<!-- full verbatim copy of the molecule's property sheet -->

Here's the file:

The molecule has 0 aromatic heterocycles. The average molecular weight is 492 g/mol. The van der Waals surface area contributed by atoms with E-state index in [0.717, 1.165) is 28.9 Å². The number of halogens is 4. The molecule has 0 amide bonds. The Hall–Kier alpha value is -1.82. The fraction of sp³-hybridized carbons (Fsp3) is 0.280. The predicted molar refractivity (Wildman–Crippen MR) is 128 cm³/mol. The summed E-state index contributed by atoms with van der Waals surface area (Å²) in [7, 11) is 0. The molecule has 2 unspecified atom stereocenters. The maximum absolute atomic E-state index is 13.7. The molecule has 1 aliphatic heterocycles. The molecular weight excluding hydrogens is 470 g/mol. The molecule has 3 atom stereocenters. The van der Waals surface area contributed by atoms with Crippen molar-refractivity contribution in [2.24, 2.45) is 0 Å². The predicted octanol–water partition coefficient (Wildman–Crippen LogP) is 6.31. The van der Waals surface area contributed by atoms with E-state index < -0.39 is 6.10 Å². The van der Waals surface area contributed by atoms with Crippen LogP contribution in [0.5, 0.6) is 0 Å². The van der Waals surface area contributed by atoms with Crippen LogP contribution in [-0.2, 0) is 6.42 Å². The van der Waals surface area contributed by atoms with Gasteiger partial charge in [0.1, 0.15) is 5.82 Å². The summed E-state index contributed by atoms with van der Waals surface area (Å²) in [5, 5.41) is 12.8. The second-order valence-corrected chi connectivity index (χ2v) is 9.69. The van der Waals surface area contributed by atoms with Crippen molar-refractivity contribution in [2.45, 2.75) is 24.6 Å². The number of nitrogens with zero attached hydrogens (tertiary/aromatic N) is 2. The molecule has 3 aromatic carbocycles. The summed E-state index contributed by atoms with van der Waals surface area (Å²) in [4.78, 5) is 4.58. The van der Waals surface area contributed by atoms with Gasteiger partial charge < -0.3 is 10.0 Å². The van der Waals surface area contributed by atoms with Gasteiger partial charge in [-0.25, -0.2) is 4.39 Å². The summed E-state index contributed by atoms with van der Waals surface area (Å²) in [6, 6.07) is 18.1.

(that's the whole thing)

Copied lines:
The molecule has 0 aromatic heterocycles. The average molecular weight is 492 g/mol. The van der Waals surface area contributed by atoms with E-state index in [0.717, 1.165) is 28.9 Å². The number of halogens is 4. The molecule has 0 amide bonds. The Hall–Kier alpha value is -1.82. The fraction of sp³-hybridized carbons (Fsp3) is 0.280. The predicted molar refractivity (Wildman–Crippen MR) is 128 cm³/mol. The summed E-state index contributed by atoms with van der Waals surface area (Å²) in [7, 11) is 0. The molecule has 2 unspecified atom stereocenters. The maximum absolute atomic E-state index is 13.7. The molecule has 1 aliphatic heterocycles. The molecular weight excluding hydrogens is 470 g/mol. The molecule has 3 atom stereocenters. The van der Waals surface area contributed by atoms with Crippen molar-refractivity contribution in [2.24, 2.45) is 0 Å². The predicted octanol–water partition coefficient (Wildman–Crippen LogP) is 6.31. The van der Waals surface area contributed by atoms with E-state index < -0.39 is 6.10 Å². The van der Waals surface area contributed by atoms with Crippen LogP contribution in [0.5, 0.6) is 0 Å². The van der Waals surface area contributed by atoms with Crippen LogP contribution in [-0.2, 0) is 6.42 Å². The van der Waals surface area contributed by atoms with Gasteiger partial charge in [0.1, 0.15) is 5.82 Å². The summed E-state index contributed by atoms with van der Waals surface area (Å²) in [5, 5.41) is 12.8. The second-order valence-corrected chi connectivity index (χ2v) is 9.69. The van der Waals surface area contributed by atoms with Crippen molar-refractivity contribution in [2.45, 2.75) is 24.6 Å². The number of nitrogens with zero attached hydrogens (tertiary/aromatic N) is 2. The molecule has 3 aromatic carbocycles. The summed E-state index contributed by atoms with van der Waals surface area (Å²) in [4.78, 5) is 4.58. The van der Waals surface area contributed by atoms with Gasteiger partial charge < -0.3 is 10.0 Å². The van der Waals surface area contributed by atoms with Gasteiger partial charge in [-0.25, -0.2) is 4.39 Å². The summed E-state index contributed by atoms with van der Waals surface area (Å²) in [6, 6.07) is 18.1.